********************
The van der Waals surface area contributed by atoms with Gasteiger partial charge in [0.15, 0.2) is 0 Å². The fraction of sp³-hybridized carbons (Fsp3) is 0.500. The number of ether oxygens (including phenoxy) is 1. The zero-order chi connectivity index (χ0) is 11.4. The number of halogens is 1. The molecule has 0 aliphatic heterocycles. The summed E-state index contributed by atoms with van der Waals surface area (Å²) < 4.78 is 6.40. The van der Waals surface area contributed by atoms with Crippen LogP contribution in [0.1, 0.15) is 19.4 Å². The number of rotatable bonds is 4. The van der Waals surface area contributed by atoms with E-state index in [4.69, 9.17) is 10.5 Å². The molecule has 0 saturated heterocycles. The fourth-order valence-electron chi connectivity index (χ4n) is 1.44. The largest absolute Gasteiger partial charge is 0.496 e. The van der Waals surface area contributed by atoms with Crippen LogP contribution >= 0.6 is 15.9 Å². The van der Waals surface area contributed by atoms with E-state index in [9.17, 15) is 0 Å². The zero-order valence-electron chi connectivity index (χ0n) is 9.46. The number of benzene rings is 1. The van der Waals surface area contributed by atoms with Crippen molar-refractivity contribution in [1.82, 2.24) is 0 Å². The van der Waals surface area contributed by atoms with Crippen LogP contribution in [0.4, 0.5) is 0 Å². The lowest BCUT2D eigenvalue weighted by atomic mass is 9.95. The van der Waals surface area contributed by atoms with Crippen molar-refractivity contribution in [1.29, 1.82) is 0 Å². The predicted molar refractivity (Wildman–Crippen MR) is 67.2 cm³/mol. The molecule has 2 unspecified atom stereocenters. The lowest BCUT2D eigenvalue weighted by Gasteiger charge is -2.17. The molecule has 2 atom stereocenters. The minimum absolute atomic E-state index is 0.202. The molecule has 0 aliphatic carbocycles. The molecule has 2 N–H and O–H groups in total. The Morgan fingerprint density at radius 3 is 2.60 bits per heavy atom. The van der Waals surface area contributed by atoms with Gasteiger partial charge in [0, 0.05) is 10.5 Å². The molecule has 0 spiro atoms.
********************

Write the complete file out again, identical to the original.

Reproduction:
The van der Waals surface area contributed by atoms with Gasteiger partial charge in [0.15, 0.2) is 0 Å². The fraction of sp³-hybridized carbons (Fsp3) is 0.500. The number of ether oxygens (including phenoxy) is 1. The zero-order chi connectivity index (χ0) is 11.4. The number of halogens is 1. The molecule has 0 aliphatic heterocycles. The summed E-state index contributed by atoms with van der Waals surface area (Å²) < 4.78 is 6.40. The van der Waals surface area contributed by atoms with Crippen LogP contribution in [0.1, 0.15) is 19.4 Å². The number of rotatable bonds is 4. The van der Waals surface area contributed by atoms with E-state index in [4.69, 9.17) is 10.5 Å². The molecule has 0 saturated heterocycles. The fourth-order valence-electron chi connectivity index (χ4n) is 1.44. The largest absolute Gasteiger partial charge is 0.496 e. The van der Waals surface area contributed by atoms with Crippen LogP contribution >= 0.6 is 15.9 Å². The van der Waals surface area contributed by atoms with E-state index in [9.17, 15) is 0 Å². The zero-order valence-electron chi connectivity index (χ0n) is 9.46. The number of benzene rings is 1. The van der Waals surface area contributed by atoms with Crippen molar-refractivity contribution in [1.82, 2.24) is 0 Å². The van der Waals surface area contributed by atoms with Crippen LogP contribution in [0.4, 0.5) is 0 Å². The lowest BCUT2D eigenvalue weighted by atomic mass is 9.95. The van der Waals surface area contributed by atoms with Crippen molar-refractivity contribution in [1.29, 1.82) is 0 Å². The predicted molar refractivity (Wildman–Crippen MR) is 67.2 cm³/mol. The molecule has 2 unspecified atom stereocenters. The lowest BCUT2D eigenvalue weighted by Gasteiger charge is -2.17. The molecule has 2 atom stereocenters. The minimum absolute atomic E-state index is 0.202. The molecule has 0 aliphatic carbocycles. The molecule has 2 N–H and O–H groups in total. The Morgan fingerprint density at radius 3 is 2.60 bits per heavy atom. The van der Waals surface area contributed by atoms with Gasteiger partial charge in [0, 0.05) is 10.5 Å². The molecule has 0 spiro atoms.